When a baby is not in the normal, head first position, and is malpositioned, as in breech or face presentation, delivery can difficult. OP is another position that can make delivery very difficult. Expectant management (allowing labor to progress naturally) of a baby in OP position is only appropriate when there is a reassuring fetal heart rate, favorable clinical pelvimetry (the mother’s pelvis is large enough to allow the baby to progress through the birth canal), and continued progress in the second stage of labor. OP position is associated with labor abnormalities and a variety of neonatal complications, such as a low Apgar score, acidic blood in the baby (which means the baby is not oxygenating well), meconium stained amniotic fluid (the baby is likely to have inhaled stool into his lungs), birth trauma (head injury and brain bleeds), and the need to be in an intensive care unit after birth. Thus, delivery should occur in a timely fashion, especially if the fetal heart rate is not known or is nonreassuring.
Manual rotation (internal rotation of the baby by the physician’s hand) of a baby in the first stage of labor is not recommended because it could lead to disengagement of the head or umbilical cord prolapse. Sometimes forceps are used for rotation, but experts state that this intervention, which involves insertion of a delivery instrument that looks like salad tongs, should be reserved only to those experienced and skilled in forceps use due to the high risk of complications.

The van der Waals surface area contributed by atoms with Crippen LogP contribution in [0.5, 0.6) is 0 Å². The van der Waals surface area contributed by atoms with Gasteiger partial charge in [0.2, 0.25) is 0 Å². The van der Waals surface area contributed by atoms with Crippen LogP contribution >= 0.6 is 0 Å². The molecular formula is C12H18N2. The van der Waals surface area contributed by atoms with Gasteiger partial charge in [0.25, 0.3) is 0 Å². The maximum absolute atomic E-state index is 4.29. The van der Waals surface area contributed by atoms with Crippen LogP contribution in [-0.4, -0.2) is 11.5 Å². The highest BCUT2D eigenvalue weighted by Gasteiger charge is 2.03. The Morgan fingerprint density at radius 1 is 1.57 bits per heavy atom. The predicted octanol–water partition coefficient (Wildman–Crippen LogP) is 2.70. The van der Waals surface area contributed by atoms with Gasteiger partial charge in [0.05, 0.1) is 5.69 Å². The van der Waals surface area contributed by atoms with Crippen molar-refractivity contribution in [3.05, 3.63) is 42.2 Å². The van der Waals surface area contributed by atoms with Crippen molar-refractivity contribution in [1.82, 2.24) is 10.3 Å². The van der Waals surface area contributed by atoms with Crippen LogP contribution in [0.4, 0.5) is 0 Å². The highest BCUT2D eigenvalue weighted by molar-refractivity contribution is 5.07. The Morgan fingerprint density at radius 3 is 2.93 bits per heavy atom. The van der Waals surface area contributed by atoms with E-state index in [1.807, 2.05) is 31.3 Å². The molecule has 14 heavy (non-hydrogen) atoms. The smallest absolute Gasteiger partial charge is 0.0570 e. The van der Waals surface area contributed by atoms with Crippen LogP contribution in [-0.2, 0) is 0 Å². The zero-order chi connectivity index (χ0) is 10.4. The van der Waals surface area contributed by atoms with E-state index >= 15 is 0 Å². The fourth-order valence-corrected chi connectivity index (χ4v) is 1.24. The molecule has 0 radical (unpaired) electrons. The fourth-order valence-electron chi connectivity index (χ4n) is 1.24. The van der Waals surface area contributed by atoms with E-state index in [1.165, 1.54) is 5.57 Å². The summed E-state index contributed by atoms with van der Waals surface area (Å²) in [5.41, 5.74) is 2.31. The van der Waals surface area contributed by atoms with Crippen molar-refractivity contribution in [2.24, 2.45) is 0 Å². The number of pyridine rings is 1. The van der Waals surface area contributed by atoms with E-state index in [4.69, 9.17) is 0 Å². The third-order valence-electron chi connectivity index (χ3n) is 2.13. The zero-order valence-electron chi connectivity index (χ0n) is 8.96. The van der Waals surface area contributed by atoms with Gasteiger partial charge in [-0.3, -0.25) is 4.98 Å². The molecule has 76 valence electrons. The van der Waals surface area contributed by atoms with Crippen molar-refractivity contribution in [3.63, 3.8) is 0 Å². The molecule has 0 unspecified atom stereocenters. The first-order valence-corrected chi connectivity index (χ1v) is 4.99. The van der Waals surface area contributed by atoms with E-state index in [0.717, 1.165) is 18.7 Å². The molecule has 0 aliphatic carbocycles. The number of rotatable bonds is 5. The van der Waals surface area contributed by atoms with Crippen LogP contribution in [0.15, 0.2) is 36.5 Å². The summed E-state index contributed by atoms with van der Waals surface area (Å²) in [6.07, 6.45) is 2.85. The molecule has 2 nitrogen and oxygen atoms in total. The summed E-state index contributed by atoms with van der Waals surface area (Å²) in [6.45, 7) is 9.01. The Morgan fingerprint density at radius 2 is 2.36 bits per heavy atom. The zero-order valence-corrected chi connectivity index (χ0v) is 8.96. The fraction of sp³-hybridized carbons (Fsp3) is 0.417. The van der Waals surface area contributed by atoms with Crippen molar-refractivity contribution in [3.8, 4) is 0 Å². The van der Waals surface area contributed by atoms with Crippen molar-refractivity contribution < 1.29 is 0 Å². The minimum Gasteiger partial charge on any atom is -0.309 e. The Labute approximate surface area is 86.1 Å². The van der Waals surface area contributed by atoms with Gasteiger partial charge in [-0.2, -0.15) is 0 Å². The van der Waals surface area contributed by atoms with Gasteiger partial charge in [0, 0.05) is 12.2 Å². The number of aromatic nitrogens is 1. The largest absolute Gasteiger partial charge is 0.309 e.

Use of forceps and another delivery device, called a vacuum extractor, to assist with vaginal delivery can be used if the baby is in direct OP position. But again, the physician must have skill and experience in using the delivery device chosen, and the mother must meet certain criteria before delivery instrument use can occur.
In baby Enzo’s case there was no fetal heart monitor used when the midwife first discovered him to be in OP position. Furthermore, there was dispute about whether Enzo’s heart rate was reassuring at the hospital; experts presented by Enzo’s attorneys contended that the baby’s heartbeat had become nonreassuring by 4:00 a.m., just 30 minutes after arriving at the hospital. Since no fetal heart monitoring was done from the time the midwife discovered that Enzo was in OP position (sometime before 12:30 a.m.) until sometime around 3:30 a.m., baby Enzo could have had numerous episodes of non-reassuring heart tracings before arriving at the hospital.
Indeed, a non-reassuring heart rate means that the baby must be delivered immediately. Another indication that baby Enzo should have been delivered emergently by C-section is the fact that the second stage of labor was not progressing.
Failure to properly monitor a baby during labor and quickly perform an emergency C-section